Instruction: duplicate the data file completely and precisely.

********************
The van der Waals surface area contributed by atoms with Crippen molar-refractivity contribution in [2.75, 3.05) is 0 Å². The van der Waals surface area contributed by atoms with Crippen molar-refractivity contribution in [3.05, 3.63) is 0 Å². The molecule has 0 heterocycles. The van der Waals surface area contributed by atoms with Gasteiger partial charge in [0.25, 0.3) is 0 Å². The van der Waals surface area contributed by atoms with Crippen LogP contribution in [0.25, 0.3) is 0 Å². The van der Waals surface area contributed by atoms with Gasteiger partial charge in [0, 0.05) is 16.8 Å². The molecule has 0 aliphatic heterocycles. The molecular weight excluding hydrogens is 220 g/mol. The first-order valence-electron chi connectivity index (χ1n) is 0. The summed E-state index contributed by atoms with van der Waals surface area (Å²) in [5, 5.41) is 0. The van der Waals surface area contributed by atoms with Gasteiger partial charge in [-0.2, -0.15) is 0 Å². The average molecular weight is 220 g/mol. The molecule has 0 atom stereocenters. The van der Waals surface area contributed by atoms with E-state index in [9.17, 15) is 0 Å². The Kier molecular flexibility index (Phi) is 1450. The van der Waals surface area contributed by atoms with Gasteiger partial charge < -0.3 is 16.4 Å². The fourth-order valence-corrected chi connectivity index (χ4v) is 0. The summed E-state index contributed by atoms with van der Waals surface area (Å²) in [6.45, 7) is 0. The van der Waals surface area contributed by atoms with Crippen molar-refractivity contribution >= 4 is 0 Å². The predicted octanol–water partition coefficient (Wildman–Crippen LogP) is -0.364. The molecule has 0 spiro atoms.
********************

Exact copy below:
The van der Waals surface area contributed by atoms with Crippen molar-refractivity contribution in [2.75, 3.05) is 0 Å². The van der Waals surface area contributed by atoms with Crippen molar-refractivity contribution in [3.05, 3.63) is 0 Å². The molecule has 0 heterocycles. The van der Waals surface area contributed by atoms with Gasteiger partial charge in [0.25, 0.3) is 0 Å². The van der Waals surface area contributed by atoms with Crippen LogP contribution in [0.25, 0.3) is 0 Å². The van der Waals surface area contributed by atoms with Gasteiger partial charge in [0, 0.05) is 16.8 Å². The molecule has 0 aliphatic heterocycles. The molecular weight excluding hydrogens is 220 g/mol. The first-order valence-electron chi connectivity index (χ1n) is 0. The summed E-state index contributed by atoms with van der Waals surface area (Å²) in [5, 5.41) is 0. The van der Waals surface area contributed by atoms with Gasteiger partial charge in [-0.2, -0.15) is 0 Å². The average molecular weight is 220 g/mol. The molecule has 0 atom stereocenters. The van der Waals surface area contributed by atoms with E-state index in [9.17, 15) is 0 Å². The Kier molecular flexibility index (Phi) is 1450. The van der Waals surface area contributed by atoms with Gasteiger partial charge < -0.3 is 16.4 Å². The fourth-order valence-corrected chi connectivity index (χ4v) is 0. The summed E-state index contributed by atoms with van der Waals surface area (Å²) in [6.45, 7) is 0. The van der Waals surface area contributed by atoms with Crippen molar-refractivity contribution >= 4 is 0 Å². The predicted octanol–water partition coefficient (Wildman–Crippen LogP) is -0.364. The molecule has 0 spiro atoms.